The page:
Hadlow Down Book Club Reviews

Firefly Henry Porter 2018.

Firefly is a political spy thriller, set in the world of refugees fleeing from Syria and ISIS. Naji is a brilliant thirteen-year-old who escapes from a refugee camp in Greece and makes his way across Europe with information vital to ISIS. He is pursued by a ruthless ISIS gang but also by a British agent, working for MI5 who want the same information.
The flight is beset by dangers which Naji uses his wits to evade. He encounters cruelty and suffering but also kindness and generosity, often from those who have little to give.
Henry Porter is a journalist. His novel is well-researched and shows his first-hand knowledge of the subject. He brings conditions in the refugee camp vividly to life as well as the dangers and suffering involved by those fleeing and the bureaucratic difficulties they face.
The novel is certainly a good page-turner but it is also a thought provoking book, very relevant at the moment –‘ a glimpse with a terrifying and random world in which there are few happy endings.’ (Guardian)


Middlesex, by Jeffrey Eugenides (2002)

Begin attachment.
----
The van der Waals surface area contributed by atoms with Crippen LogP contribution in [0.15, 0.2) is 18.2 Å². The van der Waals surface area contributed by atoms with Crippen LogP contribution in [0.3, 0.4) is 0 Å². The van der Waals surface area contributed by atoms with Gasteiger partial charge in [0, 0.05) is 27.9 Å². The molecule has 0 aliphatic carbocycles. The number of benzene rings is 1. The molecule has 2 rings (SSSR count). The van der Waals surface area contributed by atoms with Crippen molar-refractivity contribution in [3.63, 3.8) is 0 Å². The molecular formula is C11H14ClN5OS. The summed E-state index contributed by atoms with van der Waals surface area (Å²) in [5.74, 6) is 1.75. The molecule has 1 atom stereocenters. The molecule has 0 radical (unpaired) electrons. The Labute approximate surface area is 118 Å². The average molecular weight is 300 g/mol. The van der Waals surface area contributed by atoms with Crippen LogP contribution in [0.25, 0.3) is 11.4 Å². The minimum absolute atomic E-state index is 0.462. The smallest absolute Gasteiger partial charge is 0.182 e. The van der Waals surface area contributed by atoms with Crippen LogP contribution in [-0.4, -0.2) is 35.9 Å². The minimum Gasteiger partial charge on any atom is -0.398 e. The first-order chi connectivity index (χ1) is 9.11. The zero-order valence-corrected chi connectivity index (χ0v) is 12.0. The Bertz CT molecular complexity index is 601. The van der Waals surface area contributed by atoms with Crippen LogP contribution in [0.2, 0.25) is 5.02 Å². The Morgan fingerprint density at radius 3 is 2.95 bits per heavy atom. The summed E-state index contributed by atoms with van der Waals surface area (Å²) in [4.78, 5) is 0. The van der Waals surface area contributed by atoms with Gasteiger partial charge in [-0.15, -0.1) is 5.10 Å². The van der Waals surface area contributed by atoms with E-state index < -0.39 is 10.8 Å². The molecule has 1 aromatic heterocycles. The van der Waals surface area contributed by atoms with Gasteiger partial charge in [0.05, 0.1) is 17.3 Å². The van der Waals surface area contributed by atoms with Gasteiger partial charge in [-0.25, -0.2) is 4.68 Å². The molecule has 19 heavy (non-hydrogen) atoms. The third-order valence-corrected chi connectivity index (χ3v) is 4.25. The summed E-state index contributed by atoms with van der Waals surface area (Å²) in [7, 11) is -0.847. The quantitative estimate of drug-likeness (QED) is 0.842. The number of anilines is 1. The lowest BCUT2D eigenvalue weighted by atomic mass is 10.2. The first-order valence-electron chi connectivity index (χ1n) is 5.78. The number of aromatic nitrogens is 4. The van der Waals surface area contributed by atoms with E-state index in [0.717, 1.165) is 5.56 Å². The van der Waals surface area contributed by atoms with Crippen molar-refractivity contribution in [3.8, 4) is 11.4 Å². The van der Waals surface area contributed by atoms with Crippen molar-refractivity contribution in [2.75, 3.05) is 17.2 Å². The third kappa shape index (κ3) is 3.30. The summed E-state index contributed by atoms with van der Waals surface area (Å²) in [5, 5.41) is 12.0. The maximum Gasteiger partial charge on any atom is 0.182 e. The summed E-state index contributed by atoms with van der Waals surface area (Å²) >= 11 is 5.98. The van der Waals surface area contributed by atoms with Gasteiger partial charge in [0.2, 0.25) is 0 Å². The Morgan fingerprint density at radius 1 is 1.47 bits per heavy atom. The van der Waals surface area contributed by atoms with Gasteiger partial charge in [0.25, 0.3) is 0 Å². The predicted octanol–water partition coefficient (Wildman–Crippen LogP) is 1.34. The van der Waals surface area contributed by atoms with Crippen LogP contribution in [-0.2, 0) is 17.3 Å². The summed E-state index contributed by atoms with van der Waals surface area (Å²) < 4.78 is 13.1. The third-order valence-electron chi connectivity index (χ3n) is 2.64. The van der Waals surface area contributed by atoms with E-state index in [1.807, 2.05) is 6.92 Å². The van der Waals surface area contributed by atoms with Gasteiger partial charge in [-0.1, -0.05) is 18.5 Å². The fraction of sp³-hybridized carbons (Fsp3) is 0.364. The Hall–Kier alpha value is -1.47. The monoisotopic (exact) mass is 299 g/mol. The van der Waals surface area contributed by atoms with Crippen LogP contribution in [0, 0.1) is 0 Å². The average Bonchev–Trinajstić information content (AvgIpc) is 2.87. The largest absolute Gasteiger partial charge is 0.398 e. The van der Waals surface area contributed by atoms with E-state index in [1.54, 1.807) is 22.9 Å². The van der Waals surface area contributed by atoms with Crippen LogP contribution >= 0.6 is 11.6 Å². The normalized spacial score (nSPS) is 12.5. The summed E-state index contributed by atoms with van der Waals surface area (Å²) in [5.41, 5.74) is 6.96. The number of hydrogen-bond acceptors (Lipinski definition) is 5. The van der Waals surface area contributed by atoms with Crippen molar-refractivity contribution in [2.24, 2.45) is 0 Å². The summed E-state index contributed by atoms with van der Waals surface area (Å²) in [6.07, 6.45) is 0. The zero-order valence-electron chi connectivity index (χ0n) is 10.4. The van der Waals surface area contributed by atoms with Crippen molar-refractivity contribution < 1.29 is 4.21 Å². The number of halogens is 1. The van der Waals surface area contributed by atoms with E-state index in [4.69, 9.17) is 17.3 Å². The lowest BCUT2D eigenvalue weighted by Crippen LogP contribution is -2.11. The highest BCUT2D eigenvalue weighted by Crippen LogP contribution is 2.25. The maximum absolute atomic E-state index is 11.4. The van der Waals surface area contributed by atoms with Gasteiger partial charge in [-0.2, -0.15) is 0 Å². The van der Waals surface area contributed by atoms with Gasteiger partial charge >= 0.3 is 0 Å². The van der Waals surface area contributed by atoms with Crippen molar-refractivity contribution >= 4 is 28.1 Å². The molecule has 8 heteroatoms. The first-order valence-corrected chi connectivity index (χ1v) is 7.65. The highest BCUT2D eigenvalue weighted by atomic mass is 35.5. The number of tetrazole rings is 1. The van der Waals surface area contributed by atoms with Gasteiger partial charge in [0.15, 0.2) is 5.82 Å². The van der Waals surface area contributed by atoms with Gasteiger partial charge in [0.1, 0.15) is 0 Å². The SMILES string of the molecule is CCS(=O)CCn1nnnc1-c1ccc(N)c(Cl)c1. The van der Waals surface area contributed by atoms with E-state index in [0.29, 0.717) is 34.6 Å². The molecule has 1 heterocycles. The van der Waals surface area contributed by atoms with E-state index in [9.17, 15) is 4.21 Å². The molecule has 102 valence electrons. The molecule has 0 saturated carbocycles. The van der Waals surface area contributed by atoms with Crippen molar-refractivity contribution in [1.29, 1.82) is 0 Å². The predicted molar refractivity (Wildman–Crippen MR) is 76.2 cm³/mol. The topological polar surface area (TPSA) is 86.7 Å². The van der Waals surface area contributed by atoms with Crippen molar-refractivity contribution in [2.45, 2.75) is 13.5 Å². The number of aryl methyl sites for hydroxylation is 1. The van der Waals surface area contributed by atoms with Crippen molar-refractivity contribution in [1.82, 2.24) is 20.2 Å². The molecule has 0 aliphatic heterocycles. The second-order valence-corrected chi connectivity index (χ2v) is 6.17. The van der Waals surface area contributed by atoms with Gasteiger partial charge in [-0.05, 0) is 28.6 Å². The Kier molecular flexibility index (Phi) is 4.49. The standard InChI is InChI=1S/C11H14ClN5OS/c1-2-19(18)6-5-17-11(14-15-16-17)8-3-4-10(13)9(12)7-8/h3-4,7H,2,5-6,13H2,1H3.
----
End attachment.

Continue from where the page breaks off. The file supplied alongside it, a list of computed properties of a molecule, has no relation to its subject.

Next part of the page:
Our next novel was a complete contrast – a family saga covering three generations of a Greek family, who flee from a tiny village in Asia Minor to prohibition-era Detroit, escaping from the Turks’ brutal invasion of Smyrna.
The novel tells the story of its narrator, Calliope Stephanides who has an intersex condition known as 5-alpha reduction deficiency so that she is born a girl but is realized to be biologically male at puberty and becomes ‘Cal’. This syndrome results from a recessive genetic mutation occurring only among inbred populations and the novel uncovers the family secret that caused it.
As an omniscient narrator Cal tells the story of past generations and then her own life, spanning nearly eight decades. Partly based on Eugenides’ own family history we learn of the experiences of Graeco-Americans in turbulent times in the United States – prohibition, race riots, Malcolm X and the Islamic movement.
When he becomes a boy, Cal moves away to San Francisco, and after mishaps along the road and sleeping rough, finds work in a peep show that displays people with ambiguous gender. Eventually he returns home for his Father’s funeral where his Grandmother confesses to the incestuous relationship that led to the gene that was passed to Cal and Cal determines to live a good life, eventually moving to Berlin where he  starts a relationship with a woman
This is a dense novel which took the author 9 years to complete.  However, he writes with a light touch and the novel is both funny and poignant with a touch of magic realism. Although some of the group felt there was too much detail, the majority of us enjoyed it and felt we had learnt a lot.

Next book ‘West’ by Carys Davies